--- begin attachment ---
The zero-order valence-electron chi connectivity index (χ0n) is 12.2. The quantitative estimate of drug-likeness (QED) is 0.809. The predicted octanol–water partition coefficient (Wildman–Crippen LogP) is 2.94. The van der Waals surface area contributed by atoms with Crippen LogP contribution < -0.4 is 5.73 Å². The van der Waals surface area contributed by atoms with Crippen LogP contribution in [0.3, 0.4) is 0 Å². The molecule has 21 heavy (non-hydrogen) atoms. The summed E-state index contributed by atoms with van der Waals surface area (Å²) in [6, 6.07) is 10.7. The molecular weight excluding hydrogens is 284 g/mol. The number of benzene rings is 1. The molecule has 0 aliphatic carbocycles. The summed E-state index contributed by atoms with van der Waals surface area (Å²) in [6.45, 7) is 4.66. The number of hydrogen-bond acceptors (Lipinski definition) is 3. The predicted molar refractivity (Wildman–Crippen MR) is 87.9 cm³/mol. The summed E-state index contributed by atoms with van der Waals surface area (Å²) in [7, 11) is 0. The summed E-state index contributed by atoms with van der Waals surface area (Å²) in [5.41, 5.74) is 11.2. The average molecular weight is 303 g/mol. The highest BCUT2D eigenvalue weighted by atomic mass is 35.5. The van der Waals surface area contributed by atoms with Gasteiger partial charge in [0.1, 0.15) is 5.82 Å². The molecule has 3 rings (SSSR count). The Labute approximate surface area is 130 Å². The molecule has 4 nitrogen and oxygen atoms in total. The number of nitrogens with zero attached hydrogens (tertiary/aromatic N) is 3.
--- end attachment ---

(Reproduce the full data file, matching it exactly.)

The zero-order valence-electron chi connectivity index (χ0n) is 12.2. The quantitative estimate of drug-likeness (QED) is 0.809. The predicted octanol–water partition coefficient (Wildman–Crippen LogP) is 2.94. The van der Waals surface area contributed by atoms with Crippen LogP contribution < -0.4 is 5.73 Å². The van der Waals surface area contributed by atoms with Crippen LogP contribution in [0.3, 0.4) is 0 Å². The molecule has 21 heavy (non-hydrogen) atoms. The summed E-state index contributed by atoms with van der Waals surface area (Å²) in [6, 6.07) is 10.7. The molecular weight excluding hydrogens is 284 g/mol. The number of benzene rings is 1. The molecule has 0 aliphatic carbocycles. The summed E-state index contributed by atoms with van der Waals surface area (Å²) in [6.45, 7) is 4.66. The number of hydrogen-bond acceptors (Lipinski definition) is 3. The predicted molar refractivity (Wildman–Crippen MR) is 87.9 cm³/mol. The summed E-state index contributed by atoms with van der Waals surface area (Å²) in [7, 11) is 0. The summed E-state index contributed by atoms with van der Waals surface area (Å²) in [5.41, 5.74) is 11.2. The average molecular weight is 303 g/mol. The highest BCUT2D eigenvalue weighted by atomic mass is 35.5. The van der Waals surface area contributed by atoms with Gasteiger partial charge in [0.1, 0.15) is 5.82 Å². The molecule has 3 rings (SSSR count). The Labute approximate surface area is 130 Å². The molecule has 4 nitrogen and oxygen atoms in total. The number of nitrogens with zero attached hydrogens (tertiary/aromatic N) is 3.